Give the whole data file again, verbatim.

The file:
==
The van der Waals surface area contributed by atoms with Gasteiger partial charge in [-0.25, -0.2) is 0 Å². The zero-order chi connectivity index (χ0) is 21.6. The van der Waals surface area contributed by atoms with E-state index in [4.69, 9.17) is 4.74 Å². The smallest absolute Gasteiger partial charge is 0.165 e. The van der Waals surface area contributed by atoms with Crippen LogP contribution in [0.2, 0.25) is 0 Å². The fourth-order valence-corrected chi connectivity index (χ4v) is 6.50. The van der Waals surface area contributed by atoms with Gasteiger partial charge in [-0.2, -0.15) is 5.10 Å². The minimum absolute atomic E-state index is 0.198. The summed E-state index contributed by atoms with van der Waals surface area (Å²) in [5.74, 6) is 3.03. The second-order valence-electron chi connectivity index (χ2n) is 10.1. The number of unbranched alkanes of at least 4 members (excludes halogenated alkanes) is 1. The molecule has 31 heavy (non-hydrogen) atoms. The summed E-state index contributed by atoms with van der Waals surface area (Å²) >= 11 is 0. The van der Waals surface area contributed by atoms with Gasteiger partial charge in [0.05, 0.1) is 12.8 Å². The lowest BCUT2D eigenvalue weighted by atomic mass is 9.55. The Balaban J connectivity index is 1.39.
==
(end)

The van der Waals surface area contributed by atoms with Gasteiger partial charge in [-0.25, -0.2) is 0 Å². The zero-order chi connectivity index (χ0) is 21.6. The van der Waals surface area contributed by atoms with E-state index in [4.69, 9.17) is 4.74 Å². The smallest absolute Gasteiger partial charge is 0.165 e. The van der Waals surface area contributed by atoms with Crippen LogP contribution in [0.2, 0.25) is 0 Å². The fourth-order valence-corrected chi connectivity index (χ4v) is 6.50. The van der Waals surface area contributed by atoms with Gasteiger partial charge in [-0.2, -0.15) is 5.10 Å². The minimum absolute atomic E-state index is 0.198. The summed E-state index contributed by atoms with van der Waals surface area (Å²) in [5.74, 6) is 3.03. The second-order valence-electron chi connectivity index (χ2n) is 10.1. The number of unbranched alkanes of at least 4 members (excludes halogenated alkanes) is 1. The molecule has 31 heavy (non-hydrogen) atoms. The summed E-state index contributed by atoms with van der Waals surface area (Å²) >= 11 is 0. The van der Waals surface area contributed by atoms with Gasteiger partial charge in [0.05, 0.1) is 12.8 Å². The lowest BCUT2D eigenvalue weighted by atomic mass is 9.55. The Balaban J connectivity index is 1.39.